If you’re looking for an easy way to get rid of the daily life, turn on the music. Studies have shown that music can improve your mood and help to fight depression. It can also improve blood flow and lower your levels of stress-related hormones like cortisol and also ease the pain. Even listening to music before an operation can help post-surgery outcomes.
“Both meditation and music listening are potentially powerful tools for improving overall health and well-being,” Innes says.
“Silence can be better than random listening,” says Joanne Loewy, an associate professor and director of the Louis Armstrong Center for Music & Medicine at Mount Sinai Beth Israel in New York. “Some of our data show that putting on any old music can actually induce a stressful response.”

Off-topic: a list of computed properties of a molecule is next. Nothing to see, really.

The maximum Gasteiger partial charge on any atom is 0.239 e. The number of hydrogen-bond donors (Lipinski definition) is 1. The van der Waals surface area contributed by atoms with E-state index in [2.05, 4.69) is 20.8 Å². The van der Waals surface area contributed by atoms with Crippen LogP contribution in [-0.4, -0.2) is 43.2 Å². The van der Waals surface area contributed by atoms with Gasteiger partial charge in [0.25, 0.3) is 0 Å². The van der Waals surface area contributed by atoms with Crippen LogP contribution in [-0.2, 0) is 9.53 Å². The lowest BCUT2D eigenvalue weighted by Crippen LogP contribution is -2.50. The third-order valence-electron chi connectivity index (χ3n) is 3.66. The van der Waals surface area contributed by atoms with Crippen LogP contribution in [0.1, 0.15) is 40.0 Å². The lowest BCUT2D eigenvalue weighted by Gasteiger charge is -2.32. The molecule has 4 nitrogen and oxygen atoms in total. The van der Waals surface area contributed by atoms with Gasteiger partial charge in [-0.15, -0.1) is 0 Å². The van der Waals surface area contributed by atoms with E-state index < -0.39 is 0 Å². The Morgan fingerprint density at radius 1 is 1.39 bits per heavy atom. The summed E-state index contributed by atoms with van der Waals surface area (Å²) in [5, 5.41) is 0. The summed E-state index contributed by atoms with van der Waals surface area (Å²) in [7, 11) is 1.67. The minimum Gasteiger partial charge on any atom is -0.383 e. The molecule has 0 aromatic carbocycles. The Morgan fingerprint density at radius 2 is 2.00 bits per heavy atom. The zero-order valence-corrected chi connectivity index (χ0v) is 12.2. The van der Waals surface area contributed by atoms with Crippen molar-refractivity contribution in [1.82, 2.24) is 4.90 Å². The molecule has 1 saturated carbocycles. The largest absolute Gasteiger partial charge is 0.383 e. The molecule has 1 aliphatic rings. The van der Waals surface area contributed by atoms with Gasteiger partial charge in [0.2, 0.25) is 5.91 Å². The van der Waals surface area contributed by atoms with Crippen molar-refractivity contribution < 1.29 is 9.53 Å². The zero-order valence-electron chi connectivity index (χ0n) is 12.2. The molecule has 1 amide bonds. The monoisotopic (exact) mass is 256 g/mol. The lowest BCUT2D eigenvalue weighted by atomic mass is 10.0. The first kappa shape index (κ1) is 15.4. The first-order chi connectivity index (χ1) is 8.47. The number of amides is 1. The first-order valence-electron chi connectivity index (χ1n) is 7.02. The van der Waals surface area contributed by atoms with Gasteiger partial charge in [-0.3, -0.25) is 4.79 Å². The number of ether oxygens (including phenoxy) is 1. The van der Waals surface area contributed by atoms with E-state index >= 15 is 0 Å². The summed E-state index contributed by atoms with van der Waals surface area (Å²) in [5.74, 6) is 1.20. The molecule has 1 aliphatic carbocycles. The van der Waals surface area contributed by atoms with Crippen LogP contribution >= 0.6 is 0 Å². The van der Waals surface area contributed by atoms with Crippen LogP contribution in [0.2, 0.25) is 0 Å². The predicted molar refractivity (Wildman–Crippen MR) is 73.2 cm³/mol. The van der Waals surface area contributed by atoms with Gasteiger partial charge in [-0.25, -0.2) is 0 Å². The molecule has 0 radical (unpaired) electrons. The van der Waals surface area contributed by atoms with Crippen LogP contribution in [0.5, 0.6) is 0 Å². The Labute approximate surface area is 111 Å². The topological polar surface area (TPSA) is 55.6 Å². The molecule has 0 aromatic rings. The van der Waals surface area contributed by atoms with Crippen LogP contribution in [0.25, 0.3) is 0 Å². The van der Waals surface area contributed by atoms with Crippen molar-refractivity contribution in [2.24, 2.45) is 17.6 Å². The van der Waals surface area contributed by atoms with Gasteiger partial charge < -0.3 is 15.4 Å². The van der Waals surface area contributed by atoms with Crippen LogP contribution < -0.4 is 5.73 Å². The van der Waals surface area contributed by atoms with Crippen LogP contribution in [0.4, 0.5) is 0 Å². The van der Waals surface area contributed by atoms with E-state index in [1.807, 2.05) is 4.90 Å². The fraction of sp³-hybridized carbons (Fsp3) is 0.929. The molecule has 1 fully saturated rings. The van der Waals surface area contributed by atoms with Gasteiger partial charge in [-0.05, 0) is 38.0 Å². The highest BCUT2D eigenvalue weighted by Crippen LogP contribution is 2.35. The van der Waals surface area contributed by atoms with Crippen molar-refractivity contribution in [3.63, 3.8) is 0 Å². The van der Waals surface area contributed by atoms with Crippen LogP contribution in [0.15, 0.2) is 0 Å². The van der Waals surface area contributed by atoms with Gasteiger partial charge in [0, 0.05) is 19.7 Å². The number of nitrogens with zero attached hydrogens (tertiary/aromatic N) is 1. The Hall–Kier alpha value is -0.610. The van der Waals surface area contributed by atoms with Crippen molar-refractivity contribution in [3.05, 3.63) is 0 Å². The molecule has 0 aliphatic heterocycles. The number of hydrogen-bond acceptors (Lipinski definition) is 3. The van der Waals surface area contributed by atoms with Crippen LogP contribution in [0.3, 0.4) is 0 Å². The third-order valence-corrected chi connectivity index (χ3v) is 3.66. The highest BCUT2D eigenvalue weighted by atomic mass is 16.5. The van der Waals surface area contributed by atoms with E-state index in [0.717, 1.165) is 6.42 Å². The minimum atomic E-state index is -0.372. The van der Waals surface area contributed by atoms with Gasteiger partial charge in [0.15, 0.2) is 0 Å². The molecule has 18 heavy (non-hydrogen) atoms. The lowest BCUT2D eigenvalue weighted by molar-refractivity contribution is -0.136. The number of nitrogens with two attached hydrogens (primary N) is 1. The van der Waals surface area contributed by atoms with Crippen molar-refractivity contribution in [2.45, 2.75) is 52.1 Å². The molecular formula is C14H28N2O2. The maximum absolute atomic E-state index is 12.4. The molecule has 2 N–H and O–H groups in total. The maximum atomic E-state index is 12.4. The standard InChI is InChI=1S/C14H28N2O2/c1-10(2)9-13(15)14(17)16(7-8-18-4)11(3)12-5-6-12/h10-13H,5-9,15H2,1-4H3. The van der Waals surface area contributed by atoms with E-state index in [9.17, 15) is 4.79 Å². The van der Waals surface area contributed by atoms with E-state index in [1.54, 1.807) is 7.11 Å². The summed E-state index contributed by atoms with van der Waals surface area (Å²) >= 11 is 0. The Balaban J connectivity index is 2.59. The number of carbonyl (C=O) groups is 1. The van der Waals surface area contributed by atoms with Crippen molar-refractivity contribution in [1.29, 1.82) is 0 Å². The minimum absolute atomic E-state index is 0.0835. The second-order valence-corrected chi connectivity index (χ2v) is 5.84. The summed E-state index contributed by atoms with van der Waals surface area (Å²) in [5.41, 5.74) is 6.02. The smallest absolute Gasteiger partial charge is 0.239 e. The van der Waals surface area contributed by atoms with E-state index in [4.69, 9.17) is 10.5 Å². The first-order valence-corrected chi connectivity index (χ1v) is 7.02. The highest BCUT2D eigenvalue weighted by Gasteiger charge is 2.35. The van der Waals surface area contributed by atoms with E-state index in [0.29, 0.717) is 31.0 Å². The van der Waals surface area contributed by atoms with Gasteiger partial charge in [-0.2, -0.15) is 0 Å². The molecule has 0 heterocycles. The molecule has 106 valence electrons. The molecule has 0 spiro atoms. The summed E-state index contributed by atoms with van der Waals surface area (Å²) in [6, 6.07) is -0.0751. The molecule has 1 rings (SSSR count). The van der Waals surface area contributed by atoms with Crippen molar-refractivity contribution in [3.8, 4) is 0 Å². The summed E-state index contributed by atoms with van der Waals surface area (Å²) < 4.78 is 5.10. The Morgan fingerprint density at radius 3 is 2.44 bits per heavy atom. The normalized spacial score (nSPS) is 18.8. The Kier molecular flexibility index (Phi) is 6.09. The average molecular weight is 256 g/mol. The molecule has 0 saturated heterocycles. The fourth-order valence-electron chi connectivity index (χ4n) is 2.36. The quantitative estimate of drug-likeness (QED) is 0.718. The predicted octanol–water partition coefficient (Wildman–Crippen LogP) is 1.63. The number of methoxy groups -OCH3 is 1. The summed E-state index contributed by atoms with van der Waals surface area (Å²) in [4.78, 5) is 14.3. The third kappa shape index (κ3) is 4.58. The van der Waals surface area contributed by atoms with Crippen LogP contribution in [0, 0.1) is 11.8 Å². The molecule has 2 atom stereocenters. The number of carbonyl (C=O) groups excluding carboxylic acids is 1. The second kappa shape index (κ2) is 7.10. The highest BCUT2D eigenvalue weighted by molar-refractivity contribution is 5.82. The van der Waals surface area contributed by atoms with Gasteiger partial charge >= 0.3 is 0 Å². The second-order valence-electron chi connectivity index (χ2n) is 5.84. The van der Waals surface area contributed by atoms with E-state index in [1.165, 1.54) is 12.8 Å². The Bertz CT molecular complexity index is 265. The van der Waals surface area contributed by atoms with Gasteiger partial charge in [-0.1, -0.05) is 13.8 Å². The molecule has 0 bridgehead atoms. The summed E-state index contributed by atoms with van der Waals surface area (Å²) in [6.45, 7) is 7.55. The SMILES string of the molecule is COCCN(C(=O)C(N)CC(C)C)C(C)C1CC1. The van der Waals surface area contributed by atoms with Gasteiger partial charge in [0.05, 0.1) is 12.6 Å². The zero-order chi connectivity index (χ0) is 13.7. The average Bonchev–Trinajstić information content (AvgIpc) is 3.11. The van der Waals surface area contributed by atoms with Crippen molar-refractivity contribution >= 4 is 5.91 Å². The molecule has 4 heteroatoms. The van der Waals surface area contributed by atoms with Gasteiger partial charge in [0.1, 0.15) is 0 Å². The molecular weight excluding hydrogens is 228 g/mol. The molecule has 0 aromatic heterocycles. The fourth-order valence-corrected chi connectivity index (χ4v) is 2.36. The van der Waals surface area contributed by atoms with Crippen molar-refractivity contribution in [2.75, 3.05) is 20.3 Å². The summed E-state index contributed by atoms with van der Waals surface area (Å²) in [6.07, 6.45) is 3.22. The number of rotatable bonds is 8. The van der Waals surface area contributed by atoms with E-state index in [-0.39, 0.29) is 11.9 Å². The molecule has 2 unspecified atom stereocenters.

“These were people who normally listened to Swedish speed metal, so to them AC/DC was soothing,” he further says. “There’s no one piece of music that will do the same thing for everyone.”
There’s also no single “music centre” in the brain, he says. “One thing people find surprising is that music activates nearly every region of brain we’ve mapped so far.”
“Music therapy starts with the idea that, as therapists, we’re collaborating with a person who’s looking to help themselves to feel more complete or optimistic—or to discover parts of themselves they aren’t aware of—using music,” says Alan Turry, managing director of the Nordoff-Robbins Center for Music Therapy at New York University.
“Music is a way to bypass our rational side and to get in touch with the emotional life we often keep hidden,” Turry says. “If people are having trouble, there’s usually a way that music can help.”